Just Dance 4 was up first, and saw host and stand-up comedienne Aisher Tyler (Archer, Girl On Guy Podcast) cede the stage to Flo Rida, but fortunately gaming took over soon after.
There isn’t much to be said regarding Just Dance 4, it simply looked to be more of the same, but the formula is a winning one so fans should be happy.
Core games were well represented from thereon. Far Cry 3 gameplay looked ambitious; an expansive open-world full of danger, a potentially unreliable narrator, and extreme violence in the jungle setting successfully evoked Apocalypse Now, which is never a bad thing. Allegedly there will be a number of islands to explore this time out, and it looked like it was possible to hang-glide amongst locales too. A fast melee charge with a machete was used to dispatch many opponents here, but stealth kills were given equal time.
Splinter Cell: Blacklist has taken the action emphasis of Conviction and pushed it even further – almost absurdly so – with Sam spending as much time simply running and gunning out of cover as he did stealthily dispatching foes in gameplay terms. The “tag and kill” mechanic has been beefed up further this time, allowing for at least five enemies to be taken out gracefully with one button press. Here’s hoping the franchise stays at least within sniping distance of its roots though, another straight-up shooter is hardly what’s required right now, and it would be a bad, fan-alienating move for Ubisoft to push the game too far in that direction.
More Assassin’s Creed III footage was aired, including some new gameplay that saw debuting protagonist Connor take on an entire army of Reds. Stretching suspension of disbelief well past what is acceptable for a franchise that often touts the historical accuracy of its backdrops and characters, this section stood out for the wrong reasons as soldiers armed with rifles neglected to shoot their attacker, preferring to be systematically butchered in brutal melee fashion.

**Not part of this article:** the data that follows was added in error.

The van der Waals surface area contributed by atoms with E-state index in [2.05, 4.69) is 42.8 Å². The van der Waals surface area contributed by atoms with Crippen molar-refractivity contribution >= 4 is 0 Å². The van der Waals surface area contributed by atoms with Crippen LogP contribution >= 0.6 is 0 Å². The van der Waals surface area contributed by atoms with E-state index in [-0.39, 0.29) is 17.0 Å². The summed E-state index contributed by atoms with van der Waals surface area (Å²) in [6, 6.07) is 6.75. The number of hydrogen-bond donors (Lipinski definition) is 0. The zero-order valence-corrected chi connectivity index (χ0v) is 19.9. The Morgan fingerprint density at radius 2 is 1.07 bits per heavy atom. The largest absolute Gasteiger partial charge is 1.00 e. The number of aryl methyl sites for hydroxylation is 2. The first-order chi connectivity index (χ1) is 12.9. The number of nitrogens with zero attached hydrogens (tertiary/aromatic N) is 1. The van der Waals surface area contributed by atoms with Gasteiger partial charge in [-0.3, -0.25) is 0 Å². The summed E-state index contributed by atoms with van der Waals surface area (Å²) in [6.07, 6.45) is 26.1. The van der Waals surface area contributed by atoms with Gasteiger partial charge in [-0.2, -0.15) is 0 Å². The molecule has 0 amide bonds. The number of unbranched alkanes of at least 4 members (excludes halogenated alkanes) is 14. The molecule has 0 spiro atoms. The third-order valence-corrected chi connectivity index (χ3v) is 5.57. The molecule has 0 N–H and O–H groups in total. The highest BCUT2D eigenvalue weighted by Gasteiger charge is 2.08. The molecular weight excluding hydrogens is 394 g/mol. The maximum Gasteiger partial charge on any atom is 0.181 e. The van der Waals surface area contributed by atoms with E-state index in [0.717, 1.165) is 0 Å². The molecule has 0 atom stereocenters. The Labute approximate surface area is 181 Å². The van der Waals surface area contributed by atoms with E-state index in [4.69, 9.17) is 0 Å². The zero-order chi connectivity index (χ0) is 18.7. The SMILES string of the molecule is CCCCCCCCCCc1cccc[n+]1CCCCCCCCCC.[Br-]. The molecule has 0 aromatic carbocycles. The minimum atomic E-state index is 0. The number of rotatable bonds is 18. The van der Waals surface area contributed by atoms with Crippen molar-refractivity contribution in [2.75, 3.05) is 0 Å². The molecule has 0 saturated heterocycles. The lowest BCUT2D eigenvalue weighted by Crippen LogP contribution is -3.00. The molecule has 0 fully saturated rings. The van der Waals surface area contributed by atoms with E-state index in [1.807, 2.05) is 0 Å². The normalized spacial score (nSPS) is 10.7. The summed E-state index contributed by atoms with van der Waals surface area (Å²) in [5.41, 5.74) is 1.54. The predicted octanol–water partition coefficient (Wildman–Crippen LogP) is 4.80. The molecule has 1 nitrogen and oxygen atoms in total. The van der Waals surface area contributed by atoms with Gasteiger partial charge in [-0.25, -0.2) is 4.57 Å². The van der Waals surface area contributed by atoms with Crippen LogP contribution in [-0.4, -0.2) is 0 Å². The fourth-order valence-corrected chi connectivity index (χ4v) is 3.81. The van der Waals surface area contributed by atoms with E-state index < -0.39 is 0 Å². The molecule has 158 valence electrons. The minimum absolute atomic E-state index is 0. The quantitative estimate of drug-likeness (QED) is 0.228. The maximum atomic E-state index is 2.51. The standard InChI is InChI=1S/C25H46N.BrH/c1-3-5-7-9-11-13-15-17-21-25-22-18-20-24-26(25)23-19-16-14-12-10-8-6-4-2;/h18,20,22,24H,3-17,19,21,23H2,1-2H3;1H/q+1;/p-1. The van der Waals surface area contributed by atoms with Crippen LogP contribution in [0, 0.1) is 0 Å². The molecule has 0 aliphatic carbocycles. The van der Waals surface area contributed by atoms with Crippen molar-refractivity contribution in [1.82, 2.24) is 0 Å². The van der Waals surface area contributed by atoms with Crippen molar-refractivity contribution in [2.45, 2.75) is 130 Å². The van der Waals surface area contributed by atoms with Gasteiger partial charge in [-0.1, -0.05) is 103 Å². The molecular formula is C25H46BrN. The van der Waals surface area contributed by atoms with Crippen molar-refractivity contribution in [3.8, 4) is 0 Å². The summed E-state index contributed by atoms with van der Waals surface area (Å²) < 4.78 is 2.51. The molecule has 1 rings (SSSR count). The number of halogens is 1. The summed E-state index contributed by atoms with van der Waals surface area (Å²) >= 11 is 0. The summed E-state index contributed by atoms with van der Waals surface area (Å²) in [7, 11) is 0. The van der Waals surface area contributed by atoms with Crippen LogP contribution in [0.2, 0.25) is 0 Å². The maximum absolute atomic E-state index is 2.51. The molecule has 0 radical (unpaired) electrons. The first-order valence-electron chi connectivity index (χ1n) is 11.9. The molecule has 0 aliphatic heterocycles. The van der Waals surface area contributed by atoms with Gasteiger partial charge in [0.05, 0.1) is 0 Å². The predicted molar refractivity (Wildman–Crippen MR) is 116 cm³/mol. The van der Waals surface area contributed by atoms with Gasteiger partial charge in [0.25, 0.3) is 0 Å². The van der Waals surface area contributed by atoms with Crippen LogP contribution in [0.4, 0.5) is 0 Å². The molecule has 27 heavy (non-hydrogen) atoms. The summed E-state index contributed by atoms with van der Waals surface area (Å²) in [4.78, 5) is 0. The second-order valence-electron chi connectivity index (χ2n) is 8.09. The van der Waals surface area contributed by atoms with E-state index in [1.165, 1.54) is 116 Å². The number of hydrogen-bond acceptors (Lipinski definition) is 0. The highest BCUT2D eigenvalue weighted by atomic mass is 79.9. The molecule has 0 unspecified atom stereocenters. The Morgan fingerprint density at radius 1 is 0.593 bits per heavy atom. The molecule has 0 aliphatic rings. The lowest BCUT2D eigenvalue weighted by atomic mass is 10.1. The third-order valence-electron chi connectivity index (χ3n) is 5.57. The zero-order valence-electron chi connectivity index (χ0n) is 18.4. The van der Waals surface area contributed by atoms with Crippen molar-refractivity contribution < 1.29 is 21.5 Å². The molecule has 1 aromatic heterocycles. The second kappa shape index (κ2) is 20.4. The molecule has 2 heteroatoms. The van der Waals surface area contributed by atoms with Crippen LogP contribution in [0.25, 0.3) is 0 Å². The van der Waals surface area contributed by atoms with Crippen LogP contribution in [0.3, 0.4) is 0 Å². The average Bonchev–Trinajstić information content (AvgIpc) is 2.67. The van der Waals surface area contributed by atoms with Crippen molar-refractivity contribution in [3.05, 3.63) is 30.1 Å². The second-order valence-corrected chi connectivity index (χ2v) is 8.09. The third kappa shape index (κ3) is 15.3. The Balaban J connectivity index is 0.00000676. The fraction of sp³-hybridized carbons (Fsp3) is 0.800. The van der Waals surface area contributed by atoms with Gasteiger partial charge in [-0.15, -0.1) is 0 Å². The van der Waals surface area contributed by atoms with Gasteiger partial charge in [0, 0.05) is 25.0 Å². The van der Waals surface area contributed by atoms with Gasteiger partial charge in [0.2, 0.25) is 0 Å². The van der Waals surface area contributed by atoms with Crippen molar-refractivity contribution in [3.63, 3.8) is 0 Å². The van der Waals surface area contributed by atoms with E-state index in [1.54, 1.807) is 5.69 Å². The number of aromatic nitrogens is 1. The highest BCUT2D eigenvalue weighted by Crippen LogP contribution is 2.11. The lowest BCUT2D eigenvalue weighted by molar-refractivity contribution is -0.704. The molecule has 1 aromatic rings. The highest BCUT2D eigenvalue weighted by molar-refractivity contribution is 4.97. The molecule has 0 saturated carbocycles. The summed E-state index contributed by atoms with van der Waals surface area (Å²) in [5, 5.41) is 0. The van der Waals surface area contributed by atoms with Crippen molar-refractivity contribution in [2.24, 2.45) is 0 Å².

Despite this, the game is looking promising. A change of scene should revitalise players, and the addition of firearms presents some interesting challenges. Ubisoft claim that up to 2000 characters can appear on screen at once here, something many should be very keen to see.
It’s worth mentioning here that a ship-bound segment of Assassin’s Creed III was shown at Sony’s press event, and it showcased Connor’s captaining abilities as he wrangled with the helm of a large galleon-style battle ship and sank several enemy vessels using a formidable arsenal of cannons. Only a hands-on with similar sections will give an accurate gameplay verdict here, but it seems less a minigame and more a fleshed-out and welcome addition to the title.
Shootmania gameplay featured next, and the game looked to simply yet very finely hone the core mechanics of the FPS genre. Whether it’ll catch on the way Trackmania did remained to be seen, but the controls look tight, the play was fast, and the emphasis on high-flying heroics should bring some verticality to a genre that too often neglects the Y axis.
The Wii U exclusive ZombiU looked especially promising. A survival horror title that used the Wii U gamepad for things such as inventory management, radar, and keypad entry, the gameplay we saw neglected gunplay in favour of tense cat-and-mouse scenarios and mad rushes to temporary safe zones. The most promising of any Wii U exclusive title thus far, ZombiU will hopefully inspire more developers to get more creative with the tools the system provides.
Ubisoft has smartly looked to capitalise on the critical and commercial popularity of Rayman Origins by pushing direct sequel Rayman Legends out on the Wii U. A new character – a small flying fellow by the name of Murphy – featured, and was controlled by the Wii U’s gamepad touchscreen. His ability to fly combined with what seemed a lot like invincibility and a support role points towards Murphy being the choice of casual players. Including Murphy, up to five players could play co-op Rayman Legends at once.
Ubisoft saved the best for last. A new IP, Watch Dogs, strongly resembled Assassin’s Creed set in near future Chicago, with a stronger emphasis on investigation. Aiden Pearce was introduced as the protagonist – a hacker, able to manipulate his physical environment simply by taking command of technology around him. A traffic light hack created a pile-up that trapped a target of his, for example. According to Ubisoft, everything connected to the city’s network was a potential weapon for Aiden to discover and use. The game looked at once mysterious and alluring, and capped a decent press conference for Ubisoft.
More information about these games will be on our site once we have completed hands-on sessions. Stay tuned!